“. . . may, by thy mighty aid, be defended.” God is truly our ONLY defense. That defense is reserved in greater measure for those who are minded to pray. Though God may not send mighty acts of nature to destroy a wicked people, He is inclined to defend His people from the effects of such cataclysmic events. Our youth in the public school system are not afforded the privilege of prayer to which I was exposed as a child. Therefore, evil and wickedness have a welcome door and access to our youth of America. God bless those parents who are able to home-school their children.
Not only are we defended, in our prayers, from many dangers, toils and snares, but we are comforted therein as well. “. . . and comforted in all dangers and adversities. This principle is confirmed over and over in Holy Scripture. It has even been confirmed in my own life. It is not the case that God has spared me from very trying and difficult situations, but He has comforted and defended me therein. I have experienced a sense of ease even when those whose duty it is to render medical treatment are near panic. I do not wish to leave this world not knowing if my family is well, but I do not either fear death. It took me a while to develop that level of comfort in God, but, having it, I am relieved of many tensions and stresses. This last phrase of the Collect was appropriately added by the Prayer Book revisers of 1662, for it is not only a defense that we are granted, but a comfort and peace of mind under all circumstances.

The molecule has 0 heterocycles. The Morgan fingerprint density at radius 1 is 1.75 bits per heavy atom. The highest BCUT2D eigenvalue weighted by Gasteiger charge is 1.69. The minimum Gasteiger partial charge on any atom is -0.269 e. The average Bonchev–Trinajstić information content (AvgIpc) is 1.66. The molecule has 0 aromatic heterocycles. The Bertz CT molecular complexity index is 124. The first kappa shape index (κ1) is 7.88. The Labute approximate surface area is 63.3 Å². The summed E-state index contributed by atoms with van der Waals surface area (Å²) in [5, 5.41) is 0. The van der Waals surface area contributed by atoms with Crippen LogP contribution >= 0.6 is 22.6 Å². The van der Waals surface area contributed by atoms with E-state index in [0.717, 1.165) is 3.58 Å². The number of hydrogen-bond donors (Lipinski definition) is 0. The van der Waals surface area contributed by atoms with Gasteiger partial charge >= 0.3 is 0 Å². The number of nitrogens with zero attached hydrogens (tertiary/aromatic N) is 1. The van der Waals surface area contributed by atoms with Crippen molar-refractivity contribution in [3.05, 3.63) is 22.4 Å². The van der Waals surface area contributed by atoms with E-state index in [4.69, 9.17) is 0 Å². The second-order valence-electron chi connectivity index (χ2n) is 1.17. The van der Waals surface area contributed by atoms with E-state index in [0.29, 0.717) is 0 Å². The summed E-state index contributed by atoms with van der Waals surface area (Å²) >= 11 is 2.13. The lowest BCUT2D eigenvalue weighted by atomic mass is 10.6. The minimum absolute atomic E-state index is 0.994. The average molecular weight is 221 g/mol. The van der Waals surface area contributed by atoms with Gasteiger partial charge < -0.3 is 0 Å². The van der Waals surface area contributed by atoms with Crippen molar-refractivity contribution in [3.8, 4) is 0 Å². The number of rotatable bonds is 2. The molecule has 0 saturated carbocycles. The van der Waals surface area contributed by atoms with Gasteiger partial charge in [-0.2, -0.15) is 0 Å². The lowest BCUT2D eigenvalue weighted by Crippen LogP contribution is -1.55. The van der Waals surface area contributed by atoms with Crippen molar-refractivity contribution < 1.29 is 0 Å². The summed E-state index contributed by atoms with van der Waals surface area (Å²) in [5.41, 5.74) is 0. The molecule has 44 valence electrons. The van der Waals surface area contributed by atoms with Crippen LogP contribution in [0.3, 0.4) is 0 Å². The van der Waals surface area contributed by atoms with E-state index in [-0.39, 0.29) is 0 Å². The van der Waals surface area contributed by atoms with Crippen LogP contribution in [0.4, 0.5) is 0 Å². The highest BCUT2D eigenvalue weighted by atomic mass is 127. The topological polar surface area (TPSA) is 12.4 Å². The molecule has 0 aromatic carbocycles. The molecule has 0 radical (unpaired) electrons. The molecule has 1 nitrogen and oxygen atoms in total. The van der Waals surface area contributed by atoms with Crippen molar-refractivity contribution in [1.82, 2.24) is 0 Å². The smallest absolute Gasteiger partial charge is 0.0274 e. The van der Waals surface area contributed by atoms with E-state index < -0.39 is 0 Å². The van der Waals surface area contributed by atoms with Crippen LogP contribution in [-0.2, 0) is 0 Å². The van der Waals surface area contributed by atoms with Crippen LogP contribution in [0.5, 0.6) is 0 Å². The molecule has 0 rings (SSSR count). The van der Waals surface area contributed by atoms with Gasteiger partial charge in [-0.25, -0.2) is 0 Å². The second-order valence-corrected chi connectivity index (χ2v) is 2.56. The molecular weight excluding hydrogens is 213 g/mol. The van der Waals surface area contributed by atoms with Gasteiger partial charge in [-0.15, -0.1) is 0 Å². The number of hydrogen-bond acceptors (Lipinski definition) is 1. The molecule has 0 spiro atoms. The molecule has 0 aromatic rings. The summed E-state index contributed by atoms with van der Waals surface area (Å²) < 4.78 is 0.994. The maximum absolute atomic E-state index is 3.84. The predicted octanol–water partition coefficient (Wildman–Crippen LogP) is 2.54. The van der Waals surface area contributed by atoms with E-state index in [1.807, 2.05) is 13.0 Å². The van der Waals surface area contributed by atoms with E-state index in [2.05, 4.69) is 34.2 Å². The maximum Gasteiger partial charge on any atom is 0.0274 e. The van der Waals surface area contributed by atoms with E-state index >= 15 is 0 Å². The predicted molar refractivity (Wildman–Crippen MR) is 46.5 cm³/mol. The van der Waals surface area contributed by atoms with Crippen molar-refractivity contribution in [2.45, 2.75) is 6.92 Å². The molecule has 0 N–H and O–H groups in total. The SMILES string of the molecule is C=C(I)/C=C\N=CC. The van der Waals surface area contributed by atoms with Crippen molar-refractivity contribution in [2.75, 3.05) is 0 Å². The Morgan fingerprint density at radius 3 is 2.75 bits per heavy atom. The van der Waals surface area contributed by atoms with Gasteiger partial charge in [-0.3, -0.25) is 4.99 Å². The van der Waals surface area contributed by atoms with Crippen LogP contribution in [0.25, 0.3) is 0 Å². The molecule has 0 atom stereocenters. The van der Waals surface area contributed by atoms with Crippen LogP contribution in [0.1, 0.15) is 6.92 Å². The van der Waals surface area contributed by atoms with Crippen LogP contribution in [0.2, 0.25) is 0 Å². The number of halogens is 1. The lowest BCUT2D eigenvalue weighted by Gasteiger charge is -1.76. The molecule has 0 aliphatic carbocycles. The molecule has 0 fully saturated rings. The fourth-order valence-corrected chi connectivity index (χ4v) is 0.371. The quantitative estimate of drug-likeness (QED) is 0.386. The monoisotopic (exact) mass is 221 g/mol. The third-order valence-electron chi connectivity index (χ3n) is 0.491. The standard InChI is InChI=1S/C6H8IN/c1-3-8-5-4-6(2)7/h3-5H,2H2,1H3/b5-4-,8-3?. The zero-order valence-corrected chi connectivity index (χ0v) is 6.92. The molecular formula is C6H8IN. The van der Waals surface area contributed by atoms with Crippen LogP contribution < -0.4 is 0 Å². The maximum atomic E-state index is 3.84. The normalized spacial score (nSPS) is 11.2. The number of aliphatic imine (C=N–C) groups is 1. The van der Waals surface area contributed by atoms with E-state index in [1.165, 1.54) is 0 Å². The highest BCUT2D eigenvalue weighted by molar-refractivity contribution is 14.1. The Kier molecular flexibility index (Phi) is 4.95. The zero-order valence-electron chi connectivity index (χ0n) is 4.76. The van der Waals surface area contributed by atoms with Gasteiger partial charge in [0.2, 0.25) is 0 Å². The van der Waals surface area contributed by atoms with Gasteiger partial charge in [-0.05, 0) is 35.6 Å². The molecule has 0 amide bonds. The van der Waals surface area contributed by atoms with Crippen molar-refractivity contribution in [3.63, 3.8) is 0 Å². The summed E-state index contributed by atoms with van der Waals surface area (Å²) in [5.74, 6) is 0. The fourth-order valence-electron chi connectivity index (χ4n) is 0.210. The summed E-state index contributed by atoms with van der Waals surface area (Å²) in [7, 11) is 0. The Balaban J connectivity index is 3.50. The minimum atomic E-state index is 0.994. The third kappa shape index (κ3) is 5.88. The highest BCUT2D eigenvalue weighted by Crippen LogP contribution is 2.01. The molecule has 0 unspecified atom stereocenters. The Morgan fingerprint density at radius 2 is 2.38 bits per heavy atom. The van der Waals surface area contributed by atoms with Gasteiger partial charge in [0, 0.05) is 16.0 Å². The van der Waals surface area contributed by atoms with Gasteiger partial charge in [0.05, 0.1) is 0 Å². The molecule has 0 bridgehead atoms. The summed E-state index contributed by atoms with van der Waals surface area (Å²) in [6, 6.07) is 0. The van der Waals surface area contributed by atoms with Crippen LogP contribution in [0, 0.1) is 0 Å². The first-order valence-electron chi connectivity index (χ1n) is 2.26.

My favorite minister of the modern era is the Rev Adrian Rogers – a Baptist. Several years ago, Adrian (now deceased) made a comment that got him in immediate hot water. He was the President of the Southern Baptist Convention when he said: “All prayer must be offered in the name of Jesus Christ. Therefore, the prayers of the Jews are not heard.” Though his remark was absolutely consistent with the very words of Christ, he was ridiculed and condemned widely, even among his own churchmen, for making the statement. And whatsoever ye shall ask in my name, that will I do, that the Father may be glorified in the Son. If ye shall ask any thing in my name, I will do it. (John 14:13-14) This is not a license to ask anything we WANT, but we may ask anything CHRIST wants for our lives if we ask it under His Name and Authority! When you offer your prayers, do you do so out of an earnest determination to ask only those things that are satisfying to God and out of a knowledge of His Holy Word? If not, why do we pray: “Thy will be done in earth, as it is in heaven.” (Matt 6:10)?
In the Name of the Father, and of the Son, and of the Holy Ghost. AMEN.